early 15c., impetous "rapid movement, rush;" 1640s, with modern spelling, "force with which a body moves, driving force," from Latin impetus "an attack, assault; rapid motion; an impulse; violence, vigor, force;" figuratively "ardor, passion," from impetere "to attack," from assimilated form of in- "into, in, on, upon" (from PIE root *en "in") + petere "aim for, rush at" (from PIE root *pet- "to rush, to fly").
c. 1400, "absence of storm or wind," from the adjective or from Old French calme, carme "stillness, quiet, tranquility," or directly from Old Italian (see calm (adj.)). Figurative sense "peaceful manner, mild bearing" is from early 15c.; that of "freedom from agitation or passion" is from 1540s.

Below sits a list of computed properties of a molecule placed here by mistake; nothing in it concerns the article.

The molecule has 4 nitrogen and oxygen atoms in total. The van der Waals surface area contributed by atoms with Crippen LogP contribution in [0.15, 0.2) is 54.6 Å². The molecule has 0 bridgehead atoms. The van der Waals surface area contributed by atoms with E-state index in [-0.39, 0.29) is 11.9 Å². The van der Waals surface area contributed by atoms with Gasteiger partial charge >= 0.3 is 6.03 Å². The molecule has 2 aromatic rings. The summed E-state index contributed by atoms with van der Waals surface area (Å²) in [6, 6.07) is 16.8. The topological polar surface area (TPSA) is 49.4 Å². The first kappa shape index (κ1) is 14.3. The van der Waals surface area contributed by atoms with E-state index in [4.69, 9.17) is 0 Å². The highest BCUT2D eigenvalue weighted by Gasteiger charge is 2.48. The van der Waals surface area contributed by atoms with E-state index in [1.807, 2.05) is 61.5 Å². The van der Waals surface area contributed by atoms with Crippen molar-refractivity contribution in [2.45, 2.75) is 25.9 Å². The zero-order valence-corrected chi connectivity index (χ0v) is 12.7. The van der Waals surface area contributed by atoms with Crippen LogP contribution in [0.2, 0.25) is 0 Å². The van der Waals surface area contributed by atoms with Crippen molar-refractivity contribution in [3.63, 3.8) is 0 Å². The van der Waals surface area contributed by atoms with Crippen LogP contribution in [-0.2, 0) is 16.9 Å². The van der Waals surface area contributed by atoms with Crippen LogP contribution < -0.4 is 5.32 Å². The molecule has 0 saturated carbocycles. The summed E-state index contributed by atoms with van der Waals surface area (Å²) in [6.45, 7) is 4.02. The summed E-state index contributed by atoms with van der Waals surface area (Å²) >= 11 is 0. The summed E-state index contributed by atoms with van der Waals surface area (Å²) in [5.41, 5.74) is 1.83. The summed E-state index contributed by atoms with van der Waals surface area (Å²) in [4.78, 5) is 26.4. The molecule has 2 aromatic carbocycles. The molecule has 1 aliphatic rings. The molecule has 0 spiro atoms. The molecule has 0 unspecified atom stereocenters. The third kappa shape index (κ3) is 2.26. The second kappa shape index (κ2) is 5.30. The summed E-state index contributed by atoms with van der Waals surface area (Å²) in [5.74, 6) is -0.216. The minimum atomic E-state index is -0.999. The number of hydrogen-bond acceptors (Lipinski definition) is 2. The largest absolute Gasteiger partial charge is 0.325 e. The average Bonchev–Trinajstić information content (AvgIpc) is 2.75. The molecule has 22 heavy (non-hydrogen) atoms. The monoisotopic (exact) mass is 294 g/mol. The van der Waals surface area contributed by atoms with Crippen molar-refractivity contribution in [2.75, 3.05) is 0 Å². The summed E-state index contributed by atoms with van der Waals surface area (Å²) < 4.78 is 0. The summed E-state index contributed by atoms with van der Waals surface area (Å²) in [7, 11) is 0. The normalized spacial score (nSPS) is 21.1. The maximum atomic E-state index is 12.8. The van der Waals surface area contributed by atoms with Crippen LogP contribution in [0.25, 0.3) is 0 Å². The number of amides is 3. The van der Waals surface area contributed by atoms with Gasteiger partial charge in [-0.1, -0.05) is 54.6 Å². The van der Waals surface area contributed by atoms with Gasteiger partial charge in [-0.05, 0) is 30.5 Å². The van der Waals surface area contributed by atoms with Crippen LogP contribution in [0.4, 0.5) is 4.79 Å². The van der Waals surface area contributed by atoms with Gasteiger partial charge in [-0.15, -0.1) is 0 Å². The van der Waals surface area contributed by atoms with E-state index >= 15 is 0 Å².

Aftir the calm, the trouble sone Mot folowe. ["Romance of the Rose," c. 1400]
"relating to or pertaining to prophecy or divination," 1836, from Greek mantikos "prophetic, oracular, of or for a soothsayer," from mantis "one who divines, a seer, prophet; one touched by divine madness," from mainesthai "be inspired," which is related to menos "passion, spirit," from PIE *mnyo-, suffixed form of root *men- (1) "to think," with derivatives referring to qualities and states of mind or thought. Related: Mantical (1580s).